Track workers in orange suits pulled Steve Park from the crumpled carcass of his yellow Chevrolet today after he crashed into a wall on the first lap of the Pennsylvania 500. His teammate, Dale Earnhardt Jr., arrived at the accident scene, and they locked arms and walked away together. Fans in the grandstand roared as they watched the two drivers on television screens.
Bill Elliott won the shortened and twice-delayed Pennsylvania 500 today more than six and a half hours after it started, but Park had supplied the most dramatic moment of the day simply by getting out of his car.
Park spent extra time in the infield care center at Pocono International Raceway because he had sustained a head injury in a crash in September, and track officials wanted to make sure he was fine.
”I just don’t like the fact I was trapped,” Park said.
What followed seemed anticlimactic in comparison. Elliott, who won the pole position Friday for the second straight Winston Cup race, swept past Sterling Marlin on the 147th of 175 laps and won his first race of the season by 1.7 seconds over Kurt Busch.
”It takes its toll on you,” Elliott, 46, said of the long day. ”I’m not getting any younger, and every second was counting on my clock.”
Earnhardt and Park drive for a team founded by Earnhardt’s father, Dale Sr., who died in an accident on the last lap of the 2001 Daytona 500. Although the cars were not traveling as fast today, Park’s accident looked much worse than the one that killed Earnhardt.
The front and back of Park’s car were in ruins, but the area around the driver’s seat was relatively undamaged. Park, like all other Nascar drivers in the aftermath of Earnhardt’s death, had worn a head-and-neck safety restraint.
Park, 34, wanted to assure his parents, Bob and Dorothy, who were watching at home, that nothing was wrong. ”All they do is worry about me,” he said.
No more than 20 seconds into the race, Rusty Wallace appeared to cut off Park as the pack of cars entered the second turn of the two-and-a-half-mile tri-oval. Wallace’s car struck the outside wall.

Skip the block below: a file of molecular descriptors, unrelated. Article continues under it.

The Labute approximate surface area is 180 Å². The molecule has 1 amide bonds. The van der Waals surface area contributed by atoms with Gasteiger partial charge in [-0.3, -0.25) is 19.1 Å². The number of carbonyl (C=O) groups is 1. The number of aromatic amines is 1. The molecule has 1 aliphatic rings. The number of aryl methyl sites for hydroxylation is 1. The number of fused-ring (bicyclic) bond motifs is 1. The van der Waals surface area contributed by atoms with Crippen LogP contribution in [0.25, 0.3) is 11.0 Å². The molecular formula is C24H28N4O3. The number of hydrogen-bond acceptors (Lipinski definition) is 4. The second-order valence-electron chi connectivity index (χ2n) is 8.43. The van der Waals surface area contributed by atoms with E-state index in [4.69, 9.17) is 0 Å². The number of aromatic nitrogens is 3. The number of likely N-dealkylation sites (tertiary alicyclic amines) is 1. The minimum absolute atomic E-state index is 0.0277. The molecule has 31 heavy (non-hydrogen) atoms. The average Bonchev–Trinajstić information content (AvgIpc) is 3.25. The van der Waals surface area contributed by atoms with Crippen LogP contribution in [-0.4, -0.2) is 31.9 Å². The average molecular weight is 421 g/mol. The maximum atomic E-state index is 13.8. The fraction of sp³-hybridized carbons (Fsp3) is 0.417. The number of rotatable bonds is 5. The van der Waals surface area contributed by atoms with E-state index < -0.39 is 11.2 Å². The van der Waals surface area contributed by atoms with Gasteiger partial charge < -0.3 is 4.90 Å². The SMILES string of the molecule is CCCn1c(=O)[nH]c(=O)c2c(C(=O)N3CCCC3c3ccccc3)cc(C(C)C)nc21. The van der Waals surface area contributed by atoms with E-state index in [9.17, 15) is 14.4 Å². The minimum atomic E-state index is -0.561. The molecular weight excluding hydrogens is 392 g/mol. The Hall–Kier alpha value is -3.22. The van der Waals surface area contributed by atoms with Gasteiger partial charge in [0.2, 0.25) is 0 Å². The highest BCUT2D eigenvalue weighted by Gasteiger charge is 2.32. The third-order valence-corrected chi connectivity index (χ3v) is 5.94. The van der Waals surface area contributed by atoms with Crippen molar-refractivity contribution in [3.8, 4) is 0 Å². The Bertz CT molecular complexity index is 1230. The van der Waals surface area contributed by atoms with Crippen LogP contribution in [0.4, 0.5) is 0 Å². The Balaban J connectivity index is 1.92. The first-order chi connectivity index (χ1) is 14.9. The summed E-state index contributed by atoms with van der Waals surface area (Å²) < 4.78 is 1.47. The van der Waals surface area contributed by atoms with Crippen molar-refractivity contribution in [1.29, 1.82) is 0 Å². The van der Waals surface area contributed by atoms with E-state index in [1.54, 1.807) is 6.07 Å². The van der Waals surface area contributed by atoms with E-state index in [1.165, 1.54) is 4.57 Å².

”I don’t know what happened, to tell you the truth,” Wallace said. ”I went into the wall, and that was it.”
Jimmie Johnson, running next to Wallace at the time of the accident, said, ”It’s kind of weird when you’re running along at 200 miles an hour and the guy beside you disappears.”
Park spun into the red Chevrolet driven by Earnhardt. Their cars slid together across the infield grass, which had been made slick by a morning shower, and Park’s slammed into an inside guardrail.
Park’s car shredded the steel guardrail and disintegrated as it began to flip. The car rolled once, then landed on its roof. The crowd hushed as Earnhardt climbed out of his car and sprinted with his helmet on toward the wreckage of Park’s car.
”There was really nothing I could do on that wet grass,” Earnhardt said. ”I knew it was going to be a bad wreck once he got into the guardrail.”
Track workers took several anxious seconds to reach Park’s car; he was trapped upside down. Earnhardt followed.
”Dale Jr. was definitely a welcome sight,” Park said, ”and I was glad he was O.K., too.”
Park, a Long Island native, said it appeared as if Wallace’s spotter had told him he was going to be passed on the outside. Wallace said the wreck was not the spotter’s fault.
”You can’t really rely on your spotter,” Wallace said of driving at Pocono, which has a front straightaway that is three quarters of a mile long. ”You’re supposed to drive the race car yourself.”
The race was stopped for 65 minutes as crews repaired the splintered guardrail. Earnhardt’s car was towed back to his garage, and his crew repaired it. Just as Earnhardt pulled onto the track, rain fell again.
The race was stopped for 2 hours 2 minutes, with the leaders on the 27th of 200 scheduled laps. Marlin took the lead on the 39th lap and gave it up only when he had to make pit stops.
About the 120th lap, Nascar officials announced that the race would be cut to 175 laps because of darkness and gathering storm clouds. Elliott beat sunset at the unlighted track by 39 minutes.
”I’m just glad we’re out of here and we can go to the house,” said Marlin, the Winston Cup points leader, who stretched his lead to 106 points over Mark Martin.
Busch, who turns 24 on Aug. 4, said: ”I was 10 years old when Bill Elliott was winning races back in 1988, and I would have thought that would have been the end of it. Here it is 2002, and he’s as strong as ever.”By DAVE CALDWELL
Published: July 29, 2002